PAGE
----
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— What changes to international law would make it easier to hold the perpetrators of war crimes responsible?

Before changing the law, we need to change our way of thinking. Of course, the justice system itself can be improved, but even the system already in place isn’t working because politicians continue to view the world through the optics of the Nuremberg trials, which condemned the Nazi leadership — that is, the leadership of an already-defunct regime. This was a very important step for the past century, but we are living in a new century when it’s time to stop subordinating international justice to authoritarian regimes.

We must demonstrate that when someone commits international crimes, they will be held responsible, regardless of their regime’s size and nuclear arsenal. I think of this as the historic task of our generation, and how we address this will determine what kind of world we will inhabit in the future.

— Does the Nobel Prize help your work?

The Nobel Prize helps us have our voices heard. Human rights advocates from our region were ignored in the past, even though we’ve said the exact same thing for decades. For decades, we’ve been saying that a country that violates the rights of its own citizens is a danger to its neighbors and the rest of the world.

— Many Ukrainians objected to the Nobel Prize going to human rights advocates from three countries: Ukraine and the two countries with which Ukraine is at war.

When you see a headline with three words, “Russia, Ukraine, and Belarus,” separated by commas, this immediately brings back the fusty Soviet memories of “fraternal nations,” together with the feeling of being coerced back into that threesome. Of course, everyone has grasped by now that there weren’t any “fraternal nations” in the USSR, where one nation, one language, and one culture dominated all the rest. The others could make presentations at ethnic festivals.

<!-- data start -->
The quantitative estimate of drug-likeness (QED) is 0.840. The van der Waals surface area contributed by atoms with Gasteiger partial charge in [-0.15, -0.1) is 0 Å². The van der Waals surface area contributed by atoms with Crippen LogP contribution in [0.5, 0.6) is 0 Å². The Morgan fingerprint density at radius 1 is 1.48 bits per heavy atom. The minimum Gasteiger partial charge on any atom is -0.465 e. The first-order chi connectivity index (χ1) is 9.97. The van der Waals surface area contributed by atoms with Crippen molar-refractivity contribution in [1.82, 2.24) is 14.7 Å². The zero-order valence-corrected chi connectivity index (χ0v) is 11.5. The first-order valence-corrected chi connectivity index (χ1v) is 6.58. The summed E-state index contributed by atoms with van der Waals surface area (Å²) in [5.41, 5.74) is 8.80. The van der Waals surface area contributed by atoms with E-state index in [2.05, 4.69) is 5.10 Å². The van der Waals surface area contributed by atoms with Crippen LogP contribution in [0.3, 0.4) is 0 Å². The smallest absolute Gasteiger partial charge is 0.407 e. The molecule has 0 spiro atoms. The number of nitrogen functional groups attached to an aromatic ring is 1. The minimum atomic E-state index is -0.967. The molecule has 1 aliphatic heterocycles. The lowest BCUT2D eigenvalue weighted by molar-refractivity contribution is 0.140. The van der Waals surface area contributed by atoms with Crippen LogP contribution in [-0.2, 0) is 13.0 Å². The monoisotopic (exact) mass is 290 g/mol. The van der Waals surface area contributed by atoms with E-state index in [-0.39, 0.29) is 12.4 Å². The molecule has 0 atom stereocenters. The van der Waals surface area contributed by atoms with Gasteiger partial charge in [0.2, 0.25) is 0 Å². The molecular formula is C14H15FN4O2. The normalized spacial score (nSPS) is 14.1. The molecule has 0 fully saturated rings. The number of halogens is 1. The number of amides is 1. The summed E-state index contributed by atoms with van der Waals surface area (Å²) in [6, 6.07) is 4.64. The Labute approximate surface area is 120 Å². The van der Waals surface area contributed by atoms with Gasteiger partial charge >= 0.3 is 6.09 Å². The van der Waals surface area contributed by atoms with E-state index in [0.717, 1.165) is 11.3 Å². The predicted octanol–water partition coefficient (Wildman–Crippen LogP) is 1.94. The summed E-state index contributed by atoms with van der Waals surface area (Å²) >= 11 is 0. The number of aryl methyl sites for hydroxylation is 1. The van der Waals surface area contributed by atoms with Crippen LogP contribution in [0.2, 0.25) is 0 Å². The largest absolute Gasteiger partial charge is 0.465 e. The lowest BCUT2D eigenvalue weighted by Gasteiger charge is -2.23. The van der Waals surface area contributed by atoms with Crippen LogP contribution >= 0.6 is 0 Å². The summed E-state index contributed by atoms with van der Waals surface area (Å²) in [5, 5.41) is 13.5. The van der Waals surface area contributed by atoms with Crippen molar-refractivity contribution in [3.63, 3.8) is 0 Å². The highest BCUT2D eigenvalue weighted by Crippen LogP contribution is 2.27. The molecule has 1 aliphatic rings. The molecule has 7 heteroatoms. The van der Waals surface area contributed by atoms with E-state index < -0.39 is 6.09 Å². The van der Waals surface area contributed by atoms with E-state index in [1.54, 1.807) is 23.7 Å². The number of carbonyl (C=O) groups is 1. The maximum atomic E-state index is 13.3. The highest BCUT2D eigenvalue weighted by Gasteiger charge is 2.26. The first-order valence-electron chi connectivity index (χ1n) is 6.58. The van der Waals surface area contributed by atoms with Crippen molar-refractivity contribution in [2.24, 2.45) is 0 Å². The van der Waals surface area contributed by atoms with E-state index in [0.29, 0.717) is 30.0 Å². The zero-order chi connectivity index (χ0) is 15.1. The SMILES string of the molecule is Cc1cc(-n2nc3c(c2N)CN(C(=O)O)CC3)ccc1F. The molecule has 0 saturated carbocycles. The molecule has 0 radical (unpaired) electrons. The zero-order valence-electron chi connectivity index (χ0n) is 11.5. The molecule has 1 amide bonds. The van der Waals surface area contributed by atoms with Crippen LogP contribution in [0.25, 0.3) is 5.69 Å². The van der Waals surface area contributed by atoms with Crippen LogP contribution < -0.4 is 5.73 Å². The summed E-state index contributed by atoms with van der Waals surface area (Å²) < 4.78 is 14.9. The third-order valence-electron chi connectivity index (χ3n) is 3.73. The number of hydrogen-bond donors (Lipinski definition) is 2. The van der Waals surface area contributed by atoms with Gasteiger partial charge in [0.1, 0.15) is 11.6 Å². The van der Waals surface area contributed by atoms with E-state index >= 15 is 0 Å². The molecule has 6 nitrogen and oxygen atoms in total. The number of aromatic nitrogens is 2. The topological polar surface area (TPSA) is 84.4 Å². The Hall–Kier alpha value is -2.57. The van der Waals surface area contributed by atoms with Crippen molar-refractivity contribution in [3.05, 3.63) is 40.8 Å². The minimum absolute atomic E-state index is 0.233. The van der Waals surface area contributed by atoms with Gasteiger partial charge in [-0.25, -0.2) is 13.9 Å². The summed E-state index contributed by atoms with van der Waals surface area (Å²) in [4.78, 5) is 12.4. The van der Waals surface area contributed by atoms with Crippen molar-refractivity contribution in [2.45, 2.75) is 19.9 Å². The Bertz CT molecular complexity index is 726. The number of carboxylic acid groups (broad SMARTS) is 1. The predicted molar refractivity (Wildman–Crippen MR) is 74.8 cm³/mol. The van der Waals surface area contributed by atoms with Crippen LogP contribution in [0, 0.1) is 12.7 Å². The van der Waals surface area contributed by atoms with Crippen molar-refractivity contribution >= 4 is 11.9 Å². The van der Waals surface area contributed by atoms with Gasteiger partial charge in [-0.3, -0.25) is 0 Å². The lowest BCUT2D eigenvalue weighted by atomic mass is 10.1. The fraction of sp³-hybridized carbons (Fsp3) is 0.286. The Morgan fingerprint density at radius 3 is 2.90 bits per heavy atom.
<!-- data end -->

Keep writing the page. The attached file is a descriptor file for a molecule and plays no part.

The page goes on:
Of course, in wartime, when Russia and Belarus are acting as aggressors while Ukraine has to defend itself, the triple award alienated some people. We, for our part, have tried to convey that the prize honors people rather than their countries, and those people have been working together for a very long time. Both before and after 2014, we worked very closely with Russian human rights activists. We share the same vocation with them, and the same framework of values.

When we were just starting out with human rights monitoring in Crimea and the Donbas, we relied on the experience of joint mobile groups that previously worked in Chechnya. I remember calling my Russian colleagues, asking them, “Do you have any materials? Instructions? Questionnaires? We’re sending in our people who will have to work on wheels.”

And mind you, thousands of our civilians are now jailed in Russia. Where we don’t have any access, our work is done with the help of Russian human rights defenders.

— After more than nine years of monitoring Russia’s human rights violations and war crimes, do you sometimes feel helpless?

“Helpless” is how Russia would like us to feel. The feeling of helplessness determines the whole modus operandi of Russian society itself. It shows up in statements like “well, what are we going to do,” “the government knows better,” “we don’t know all the facts,” and “I’m just a cog in the machine.” In reality, this is a craven position and doesn’t save anyone from responsibility. The appropriate position is resistance.

When the full-scale invasion started, it wasn’t just Putin who thought he’d capture Kyiv in three days. Our international partners thought so, too. No one believed in us, but this struggle for our freedom was the Ukrainian people’s decision, and the people turned out to be much stronger than they thought. So, when the so-called ordinary people get mobilized en masse, this can change history.

The state of combat in Ukraine, with an interactive map

Reserves and reservations Combat within the Robotyne–Verbove–Novoprokopivka triangle may well determine the outcome of Ukraine’s entire summer campaign

The state of combat in Ukraine, with an interactive map

Reserves and reservations Combat within the Robotyne–Verbove–Novoprokopivka triangle may well determine the outcome of Ukraine’s entire summer campaign

Interview by Lilia Yapparova. Translated by Anna Razumnaya.